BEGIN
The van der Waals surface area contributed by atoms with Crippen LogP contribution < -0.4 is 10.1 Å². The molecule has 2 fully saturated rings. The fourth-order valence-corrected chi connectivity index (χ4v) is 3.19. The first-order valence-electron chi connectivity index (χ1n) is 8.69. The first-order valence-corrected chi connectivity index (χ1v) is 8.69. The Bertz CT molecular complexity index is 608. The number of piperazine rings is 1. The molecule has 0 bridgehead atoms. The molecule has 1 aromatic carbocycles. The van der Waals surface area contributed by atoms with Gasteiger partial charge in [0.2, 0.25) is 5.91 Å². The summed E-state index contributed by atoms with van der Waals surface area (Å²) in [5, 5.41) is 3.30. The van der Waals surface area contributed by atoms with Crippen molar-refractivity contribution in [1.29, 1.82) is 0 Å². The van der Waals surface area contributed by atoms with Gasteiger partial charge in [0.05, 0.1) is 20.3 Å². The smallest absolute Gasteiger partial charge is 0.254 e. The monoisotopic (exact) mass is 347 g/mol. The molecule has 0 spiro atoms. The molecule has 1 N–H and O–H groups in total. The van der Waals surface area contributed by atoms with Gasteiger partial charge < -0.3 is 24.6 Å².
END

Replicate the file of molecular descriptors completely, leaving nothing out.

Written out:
The van der Waals surface area contributed by atoms with Crippen LogP contribution < -0.4 is 10.1 Å². The molecule has 2 fully saturated rings. The fourth-order valence-corrected chi connectivity index (χ4v) is 3.19. The first-order valence-electron chi connectivity index (χ1n) is 8.69. The first-order valence-corrected chi connectivity index (χ1v) is 8.69. The Bertz CT molecular complexity index is 608. The number of piperazine rings is 1. The molecule has 0 bridgehead atoms. The molecule has 1 aromatic carbocycles. The van der Waals surface area contributed by atoms with Gasteiger partial charge in [0.2, 0.25) is 5.91 Å². The summed E-state index contributed by atoms with van der Waals surface area (Å²) in [5, 5.41) is 3.30. The van der Waals surface area contributed by atoms with Crippen molar-refractivity contribution in [1.29, 1.82) is 0 Å². The van der Waals surface area contributed by atoms with Gasteiger partial charge in [0.05, 0.1) is 20.3 Å². The smallest absolute Gasteiger partial charge is 0.254 e. The monoisotopic (exact) mass is 347 g/mol. The molecule has 0 spiro atoms. The molecule has 1 N–H and O–H groups in total. The van der Waals surface area contributed by atoms with Gasteiger partial charge < -0.3 is 24.6 Å².